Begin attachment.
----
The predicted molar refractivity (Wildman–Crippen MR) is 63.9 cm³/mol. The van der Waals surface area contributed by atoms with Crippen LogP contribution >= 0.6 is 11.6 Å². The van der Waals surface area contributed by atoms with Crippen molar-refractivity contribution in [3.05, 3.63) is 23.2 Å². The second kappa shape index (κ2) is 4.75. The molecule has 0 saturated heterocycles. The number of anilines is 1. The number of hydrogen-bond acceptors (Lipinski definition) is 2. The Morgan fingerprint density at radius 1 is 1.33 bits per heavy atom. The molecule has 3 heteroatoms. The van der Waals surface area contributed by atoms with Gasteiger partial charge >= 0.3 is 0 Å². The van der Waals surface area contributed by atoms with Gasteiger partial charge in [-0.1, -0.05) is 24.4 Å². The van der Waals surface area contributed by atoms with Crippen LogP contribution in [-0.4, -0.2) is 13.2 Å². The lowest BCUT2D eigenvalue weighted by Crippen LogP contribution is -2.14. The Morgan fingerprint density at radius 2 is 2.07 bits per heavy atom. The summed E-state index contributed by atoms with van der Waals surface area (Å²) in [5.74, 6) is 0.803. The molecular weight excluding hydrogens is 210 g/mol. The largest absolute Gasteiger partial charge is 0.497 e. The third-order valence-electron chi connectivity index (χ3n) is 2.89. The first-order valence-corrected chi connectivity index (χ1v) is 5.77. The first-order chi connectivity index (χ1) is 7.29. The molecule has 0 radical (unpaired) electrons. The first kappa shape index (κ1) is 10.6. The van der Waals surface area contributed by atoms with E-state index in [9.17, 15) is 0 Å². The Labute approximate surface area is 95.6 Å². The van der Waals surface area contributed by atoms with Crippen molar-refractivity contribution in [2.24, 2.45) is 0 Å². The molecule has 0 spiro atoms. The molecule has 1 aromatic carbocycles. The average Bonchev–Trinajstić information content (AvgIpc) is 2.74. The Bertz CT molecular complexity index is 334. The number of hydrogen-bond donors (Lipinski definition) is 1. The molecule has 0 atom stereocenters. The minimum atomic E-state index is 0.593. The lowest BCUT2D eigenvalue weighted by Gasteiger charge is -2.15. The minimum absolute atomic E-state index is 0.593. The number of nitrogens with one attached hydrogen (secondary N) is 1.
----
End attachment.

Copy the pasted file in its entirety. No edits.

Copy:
The predicted molar refractivity (Wildman–Crippen MR) is 63.9 cm³/mol. The van der Waals surface area contributed by atoms with Crippen LogP contribution >= 0.6 is 11.6 Å². The van der Waals surface area contributed by atoms with Crippen molar-refractivity contribution in [3.05, 3.63) is 23.2 Å². The second kappa shape index (κ2) is 4.75. The molecule has 0 saturated heterocycles. The number of anilines is 1. The number of hydrogen-bond acceptors (Lipinski definition) is 2. The Morgan fingerprint density at radius 1 is 1.33 bits per heavy atom. The molecule has 3 heteroatoms. The van der Waals surface area contributed by atoms with Gasteiger partial charge >= 0.3 is 0 Å². The van der Waals surface area contributed by atoms with Gasteiger partial charge in [-0.1, -0.05) is 24.4 Å². The van der Waals surface area contributed by atoms with Crippen LogP contribution in [-0.4, -0.2) is 13.2 Å². The lowest BCUT2D eigenvalue weighted by Crippen LogP contribution is -2.14. The Morgan fingerprint density at radius 2 is 2.07 bits per heavy atom. The summed E-state index contributed by atoms with van der Waals surface area (Å²) in [5.74, 6) is 0.803. The molecular weight excluding hydrogens is 210 g/mol. The largest absolute Gasteiger partial charge is 0.497 e. The third-order valence-electron chi connectivity index (χ3n) is 2.89. The first-order valence-corrected chi connectivity index (χ1v) is 5.77. The first-order chi connectivity index (χ1) is 7.29. The molecule has 0 radical (unpaired) electrons. The first kappa shape index (κ1) is 10.6. The van der Waals surface area contributed by atoms with E-state index in [9.17, 15) is 0 Å². The Labute approximate surface area is 95.6 Å². The van der Waals surface area contributed by atoms with Crippen molar-refractivity contribution in [2.24, 2.45) is 0 Å². The molecule has 0 spiro atoms. The molecule has 1 aromatic carbocycles. The average Bonchev–Trinajstić information content (AvgIpc) is 2.74. The Bertz CT molecular complexity index is 334. The number of hydrogen-bond donors (Lipinski definition) is 1. The molecule has 0 atom stereocenters. The minimum atomic E-state index is 0.593. The lowest BCUT2D eigenvalue weighted by Gasteiger charge is -2.15. The minimum absolute atomic E-state index is 0.593. The number of nitrogens with one attached hydrogen (secondary N) is 1.